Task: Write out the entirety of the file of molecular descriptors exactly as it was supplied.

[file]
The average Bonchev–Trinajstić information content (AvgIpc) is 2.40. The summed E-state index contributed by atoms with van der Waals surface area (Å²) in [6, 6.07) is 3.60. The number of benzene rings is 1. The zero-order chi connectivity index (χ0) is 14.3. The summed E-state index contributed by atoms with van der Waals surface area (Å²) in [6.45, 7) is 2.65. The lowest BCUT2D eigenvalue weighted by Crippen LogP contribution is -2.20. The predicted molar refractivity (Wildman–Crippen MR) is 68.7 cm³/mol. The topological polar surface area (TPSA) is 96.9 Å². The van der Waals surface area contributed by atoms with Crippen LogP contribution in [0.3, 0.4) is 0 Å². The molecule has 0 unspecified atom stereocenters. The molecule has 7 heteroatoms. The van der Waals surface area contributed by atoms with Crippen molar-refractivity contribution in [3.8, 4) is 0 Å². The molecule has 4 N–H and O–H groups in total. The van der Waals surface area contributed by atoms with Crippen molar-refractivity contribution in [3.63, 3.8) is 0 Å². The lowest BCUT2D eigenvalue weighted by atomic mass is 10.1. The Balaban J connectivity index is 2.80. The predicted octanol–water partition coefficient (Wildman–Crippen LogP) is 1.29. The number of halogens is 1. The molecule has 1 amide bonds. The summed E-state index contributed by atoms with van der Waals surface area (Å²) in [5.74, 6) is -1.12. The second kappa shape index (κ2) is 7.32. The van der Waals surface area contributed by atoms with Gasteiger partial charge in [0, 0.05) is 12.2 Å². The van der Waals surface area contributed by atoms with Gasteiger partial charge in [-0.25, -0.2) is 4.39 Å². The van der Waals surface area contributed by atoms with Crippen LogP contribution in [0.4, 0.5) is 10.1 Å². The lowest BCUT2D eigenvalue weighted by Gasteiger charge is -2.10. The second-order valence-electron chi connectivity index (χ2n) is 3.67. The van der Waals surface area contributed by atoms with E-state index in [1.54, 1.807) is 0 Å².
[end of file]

The average Bonchev–Trinajstić information content (AvgIpc) is 2.40. The summed E-state index contributed by atoms with van der Waals surface area (Å²) in [6, 6.07) is 3.60. The number of benzene rings is 1. The zero-order chi connectivity index (χ0) is 14.3. The summed E-state index contributed by atoms with van der Waals surface area (Å²) in [6.45, 7) is 2.65. The lowest BCUT2D eigenvalue weighted by Crippen LogP contribution is -2.20. The predicted molar refractivity (Wildman–Crippen MR) is 68.7 cm³/mol. The topological polar surface area (TPSA) is 96.9 Å². The van der Waals surface area contributed by atoms with Crippen LogP contribution in [0.3, 0.4) is 0 Å². The molecule has 0 unspecified atom stereocenters. The molecule has 7 heteroatoms. The van der Waals surface area contributed by atoms with Crippen molar-refractivity contribution in [3.8, 4) is 0 Å². The molecule has 4 N–H and O–H groups in total. The van der Waals surface area contributed by atoms with Crippen molar-refractivity contribution in [3.63, 3.8) is 0 Å². The lowest BCUT2D eigenvalue weighted by atomic mass is 10.1. The Balaban J connectivity index is 2.80. The predicted octanol–water partition coefficient (Wildman–Crippen LogP) is 1.29. The number of halogens is 1. The molecule has 1 amide bonds. The summed E-state index contributed by atoms with van der Waals surface area (Å²) in [5.74, 6) is -1.12. The second kappa shape index (κ2) is 7.32. The van der Waals surface area contributed by atoms with Gasteiger partial charge in [0, 0.05) is 12.2 Å². The van der Waals surface area contributed by atoms with Gasteiger partial charge in [-0.25, -0.2) is 4.39 Å². The van der Waals surface area contributed by atoms with Crippen LogP contribution in [0.4, 0.5) is 10.1 Å². The lowest BCUT2D eigenvalue weighted by Gasteiger charge is -2.10. The second-order valence-electron chi connectivity index (χ2n) is 3.67. The van der Waals surface area contributed by atoms with E-state index in [1.54, 1.807) is 0 Å².